In England during the 19th century Industrial Revolution, aristocrats as well as socialists denounced entrepreneurs who created factory jobs and produced cheap goods for ordinary people. The claim was that living standards for factory workers were becoming worse and worse. But on the farms where most factory workers came from, labor was hard, it was tedious, and everybody was out in the fields from sun‐up to sun‐down. Children did plenty of farm work, too. Farm people continued migrating to factory towns, which suggested that despite all the drawbacks of factory work, those people believed it was a better option for them. In fact, for millions the alternative to factory work was starvation.
Competition spurred businesses to improve quality as well as drive down prices. For example, economic historian Joel Mokyr reported that “A typical textile product in 1830 was better in terms of the evenness of its fabric, its durability, its ability to absorb and maintain color, its ease of laundering, and so on. The same is true for a wide range of products, from iron pots to glass to steel pens to printed illustrations in books.” Overall, economic historian David Landes declared, markets produced “an enormous increase in the output and variety of goods and services, and this alone has changed man’s way of life more than anything since the discovery of fire.”
The most telling evidence about progress is life expectancy. For instance, the percentage of London‐born children who survived at least to their fifth birthday more than doubled from about 25 percent in 1730–1749 to about 68 percent in 1810–1829. This was an era when there was child labor, and deadly infectious diseases were common. Overall, between 1760 and 1850, life expectancy went up.
Back then, many people didn’t understand how something as important as human progress could occur without government planning or control. But languages, markets, sciences and cultures developed spontaneously, without government planning or control. Many laws codified what had been customary practices that developed over a long period of time.
The British author Herbert Spencer — best‐known for his writings about evolution (he coined the term “survival of the fittest”) — elaborated on the idea that human progress was a spontaneous phenomenon that arose within a framework of a rule of law and economic freedom including secure private property rights, freedom of contract, freedom of movement and freedom of trade. In Principles of Sociology, Spencer wrote that “The turning of wilderness into farm land, cleared, fenced and drained, has been achieved not by legislative direction but by men working for individual profit… villages, towns, cities, have grown up under the desires of men to satisfy their wants … the voluntary cooperation of citizens formed canals, railways, telegraphs, and other means of communication and distribution… science has resulted from individuals prompted not by the ruling agency but by their own inclinations… And supplementing these come the innumerable companies, associations, unions, societies, clubs, philanthropy, culture, art, amusement, all of them arising from the unforced cooperation of citizens without governmental help — sometimes in spite of governmental hindrances.”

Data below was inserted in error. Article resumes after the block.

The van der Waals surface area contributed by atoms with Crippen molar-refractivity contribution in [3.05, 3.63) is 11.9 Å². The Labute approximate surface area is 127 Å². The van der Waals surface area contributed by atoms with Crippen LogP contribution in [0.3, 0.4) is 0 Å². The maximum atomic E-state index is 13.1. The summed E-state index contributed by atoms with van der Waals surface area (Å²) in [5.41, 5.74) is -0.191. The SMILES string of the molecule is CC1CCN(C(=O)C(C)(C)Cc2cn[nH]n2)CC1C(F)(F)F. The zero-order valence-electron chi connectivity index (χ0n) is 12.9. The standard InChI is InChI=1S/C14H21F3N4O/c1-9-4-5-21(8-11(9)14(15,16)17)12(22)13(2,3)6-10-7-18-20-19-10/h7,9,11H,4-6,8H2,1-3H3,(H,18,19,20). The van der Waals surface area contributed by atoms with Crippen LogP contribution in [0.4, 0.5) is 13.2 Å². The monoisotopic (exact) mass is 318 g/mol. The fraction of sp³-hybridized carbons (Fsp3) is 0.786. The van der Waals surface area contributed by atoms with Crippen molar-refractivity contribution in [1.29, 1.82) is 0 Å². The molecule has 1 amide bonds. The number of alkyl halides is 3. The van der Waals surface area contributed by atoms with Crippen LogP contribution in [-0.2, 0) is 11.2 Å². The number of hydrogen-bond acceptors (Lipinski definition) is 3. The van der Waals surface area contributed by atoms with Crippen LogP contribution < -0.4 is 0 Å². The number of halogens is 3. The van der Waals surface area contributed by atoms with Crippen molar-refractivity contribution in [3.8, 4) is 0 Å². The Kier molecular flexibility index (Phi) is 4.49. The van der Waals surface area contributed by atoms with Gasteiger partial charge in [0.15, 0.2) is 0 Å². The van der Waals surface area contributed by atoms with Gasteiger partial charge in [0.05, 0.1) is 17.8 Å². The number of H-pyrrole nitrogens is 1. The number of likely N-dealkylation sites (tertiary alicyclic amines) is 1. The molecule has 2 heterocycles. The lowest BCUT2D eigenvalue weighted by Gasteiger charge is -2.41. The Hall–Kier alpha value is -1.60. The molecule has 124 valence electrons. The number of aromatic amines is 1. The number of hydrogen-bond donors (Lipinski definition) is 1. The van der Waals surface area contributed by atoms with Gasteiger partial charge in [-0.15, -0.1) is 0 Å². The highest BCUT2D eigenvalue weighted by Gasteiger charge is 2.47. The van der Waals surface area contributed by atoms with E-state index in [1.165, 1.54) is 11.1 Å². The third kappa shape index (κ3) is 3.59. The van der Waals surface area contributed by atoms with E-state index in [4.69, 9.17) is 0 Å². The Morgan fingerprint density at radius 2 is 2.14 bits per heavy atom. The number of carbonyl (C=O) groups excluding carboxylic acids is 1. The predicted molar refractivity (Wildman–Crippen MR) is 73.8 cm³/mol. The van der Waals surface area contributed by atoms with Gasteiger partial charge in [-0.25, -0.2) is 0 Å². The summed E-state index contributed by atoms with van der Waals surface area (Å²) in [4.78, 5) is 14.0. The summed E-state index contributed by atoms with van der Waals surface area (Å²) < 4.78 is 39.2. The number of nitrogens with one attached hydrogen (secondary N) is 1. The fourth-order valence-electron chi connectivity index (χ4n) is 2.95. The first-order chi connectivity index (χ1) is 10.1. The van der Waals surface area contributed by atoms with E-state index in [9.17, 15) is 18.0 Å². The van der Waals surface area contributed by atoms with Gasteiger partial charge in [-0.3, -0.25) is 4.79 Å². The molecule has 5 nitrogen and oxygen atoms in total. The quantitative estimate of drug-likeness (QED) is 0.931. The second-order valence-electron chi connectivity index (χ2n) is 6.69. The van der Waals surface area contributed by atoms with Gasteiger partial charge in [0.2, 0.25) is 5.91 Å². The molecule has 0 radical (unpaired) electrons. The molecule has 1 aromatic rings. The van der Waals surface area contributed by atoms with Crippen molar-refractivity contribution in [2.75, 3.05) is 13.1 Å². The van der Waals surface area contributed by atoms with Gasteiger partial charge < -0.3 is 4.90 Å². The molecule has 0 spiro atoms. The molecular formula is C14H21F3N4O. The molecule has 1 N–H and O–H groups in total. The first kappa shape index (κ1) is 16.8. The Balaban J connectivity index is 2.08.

Human progress began eons before there were modern welfare states, and it has continued up to the present wherever governments weren’t disrupting markets with taxation, regulation, expropriation or war. Economist Julian Simon noted that “In the nineteenth century, the planet Earth could sustain only one billion people. Ten thousand years ago, only 4 million could keep themselves alive. Now, more than 5 billion people are living longer and more healthily than ever before, on average.”
By contrast, it is during crises when economies stop growing or decline that multitudes become anxious, resentful and envious. Economic crises often spawn extremist political movements. In the United States during the Great Depression, Louisiana senator Huey Long developed a national following for his “Share the Wealth” class warfare campaign. During the 1940s, the Argentine demagogue Juan Péron gained power by appealing to the “descamisados” (“shirtless ones”). Adolf Hitler emerged as a political figure to reckon with during Germany’s runaway inflation of 1923, when he appealed to “starving billionaires” who had bundles of paper money worth less than a loaf of bread. Both Lenin in Russia and Mao in China seized power amidst economic as well as political chaos.
So, the stakes are high. If the anti‐growth view prevails, we might find ourselves slipping into a new dark age. But if voters choose political leaders committed to economic growth, there could be a new boom ahead.